Complicating matters further is the reality that having arthritis can make it hard to exercise. If you’re in constant pain, then you probably aren’t able to go for a bike ride, take a hike, or spend an hour on the treadmill. Despite this reality, too many weight loss programs – and even medical professionals – focus on exercise as a way to lose weight, even for people with arthritis.
The truth is that changing your diet is the best way to lose weight – and that it requires a lot more than just drastically cutting calories. There are lots of different factors that affect our weight and ability to drop extra pounds, like hydration, sleep, and genetics. If you truly want to lose weight, you will need to focus on changing the way that your metabolism works.
Many people who struggle with their weight have what is commonly referred to as a “slow” metabolism. What that really means is that your body likes to store fat instead of burning it. If you have a “slow” metabolism, you can still lose weight – by changing your metabolism from fat storing to fat burning.
With the Ideal You program, you won’t be hungry. Our program allows you to burn anywhere from 2,000 to 5,000 calories per day of your own fat so that you feel full without eating a single bite. By training your body to burn fat (instead of quick sources of energy like sugar or carbohydrates), you can lose weight quickly and sustainably.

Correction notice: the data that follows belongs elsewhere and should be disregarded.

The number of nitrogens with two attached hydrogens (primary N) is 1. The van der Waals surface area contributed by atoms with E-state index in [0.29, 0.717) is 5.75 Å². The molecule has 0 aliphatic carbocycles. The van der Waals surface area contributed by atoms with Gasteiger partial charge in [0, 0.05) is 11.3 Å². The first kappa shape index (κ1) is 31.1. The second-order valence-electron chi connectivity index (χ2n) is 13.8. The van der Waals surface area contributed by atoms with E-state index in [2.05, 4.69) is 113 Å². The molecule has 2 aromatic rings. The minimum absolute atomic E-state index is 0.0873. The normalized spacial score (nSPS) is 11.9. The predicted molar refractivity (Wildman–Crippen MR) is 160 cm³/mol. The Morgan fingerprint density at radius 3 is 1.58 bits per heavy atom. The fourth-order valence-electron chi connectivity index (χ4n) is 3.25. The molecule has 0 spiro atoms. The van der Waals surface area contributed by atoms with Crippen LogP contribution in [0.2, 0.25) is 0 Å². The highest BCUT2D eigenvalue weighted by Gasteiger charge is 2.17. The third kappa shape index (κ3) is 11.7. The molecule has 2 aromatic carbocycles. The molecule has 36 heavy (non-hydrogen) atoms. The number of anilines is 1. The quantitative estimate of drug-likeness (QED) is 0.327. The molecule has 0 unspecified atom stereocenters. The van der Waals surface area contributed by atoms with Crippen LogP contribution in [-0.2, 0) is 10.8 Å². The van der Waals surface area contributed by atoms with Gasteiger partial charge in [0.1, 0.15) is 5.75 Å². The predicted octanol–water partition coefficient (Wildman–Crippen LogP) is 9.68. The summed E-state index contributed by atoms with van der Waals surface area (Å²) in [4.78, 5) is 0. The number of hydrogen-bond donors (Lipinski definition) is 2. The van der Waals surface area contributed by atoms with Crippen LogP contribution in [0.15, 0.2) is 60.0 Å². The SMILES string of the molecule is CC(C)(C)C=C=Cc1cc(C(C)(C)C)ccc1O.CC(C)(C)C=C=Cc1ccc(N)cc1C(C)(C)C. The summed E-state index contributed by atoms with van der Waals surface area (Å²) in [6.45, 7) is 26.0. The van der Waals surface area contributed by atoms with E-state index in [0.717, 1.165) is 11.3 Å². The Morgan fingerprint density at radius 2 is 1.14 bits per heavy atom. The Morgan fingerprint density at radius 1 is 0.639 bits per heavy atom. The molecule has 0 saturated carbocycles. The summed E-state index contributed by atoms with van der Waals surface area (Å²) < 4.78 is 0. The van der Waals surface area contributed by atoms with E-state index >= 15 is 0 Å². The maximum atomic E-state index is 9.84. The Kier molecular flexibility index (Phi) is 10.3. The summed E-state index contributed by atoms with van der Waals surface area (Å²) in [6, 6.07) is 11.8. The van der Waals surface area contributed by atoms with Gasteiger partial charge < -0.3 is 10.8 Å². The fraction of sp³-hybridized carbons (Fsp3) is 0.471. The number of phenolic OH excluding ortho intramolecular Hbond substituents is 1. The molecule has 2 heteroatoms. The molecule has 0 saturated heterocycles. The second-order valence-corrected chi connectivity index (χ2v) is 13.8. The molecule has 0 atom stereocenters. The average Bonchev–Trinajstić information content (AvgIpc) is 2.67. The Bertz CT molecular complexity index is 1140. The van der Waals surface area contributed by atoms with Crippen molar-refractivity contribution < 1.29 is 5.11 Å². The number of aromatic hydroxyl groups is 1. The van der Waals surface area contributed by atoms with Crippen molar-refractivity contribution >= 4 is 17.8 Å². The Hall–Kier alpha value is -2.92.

When you enroll in the Ideal You weight loss program, you will get regular meetings with a weight loss coach, plus weigh-ins to track your progress; all natural, food-based supplements to ramp up your metabolism; a structured food list so you know what you can and should be eating; a weight loss journal; and support from a team of weight loss experts. We won’t leave you on your own to figure out how to lose weight. We will support and encourage you along the way, until you reach your goal weight.
Most importantly, we won’t ask you to exercise or eat gross, pre-packaged food. Our program focuses on real food, proper hydration, and losing weight in a way that fits your lifestyle – and your abilities. When you struggle with arthritis or just want to get back into your skinny jeans, our program will help you get to where you want to be.
Ease Your Arthritis Pain By Losing Weight with Ideal You
Tens of millions of Americans live with arthritis. If you’re one of the many who deals with pain, stiffness, and more on a daily basis, we can help. We will work with you to help you drop excess weight so that you can live a happier, healthier life – with less pain.
Ideal You is different from other weight loss programs. We won’t ask you to drink chalky shakes, eat tasteless frozen foods, or spend hours working out. Instead, we will help you change your metabolism so that you can lose a life-changing amount of weight quickly and sustainably.
If you’re ready to get started, give us a call at 888-488-7258 or schedule a free consultation at our Grand Rapids, Kentwood, Livonia, Lansing, Ann Arbor, or Sterling Heights locations.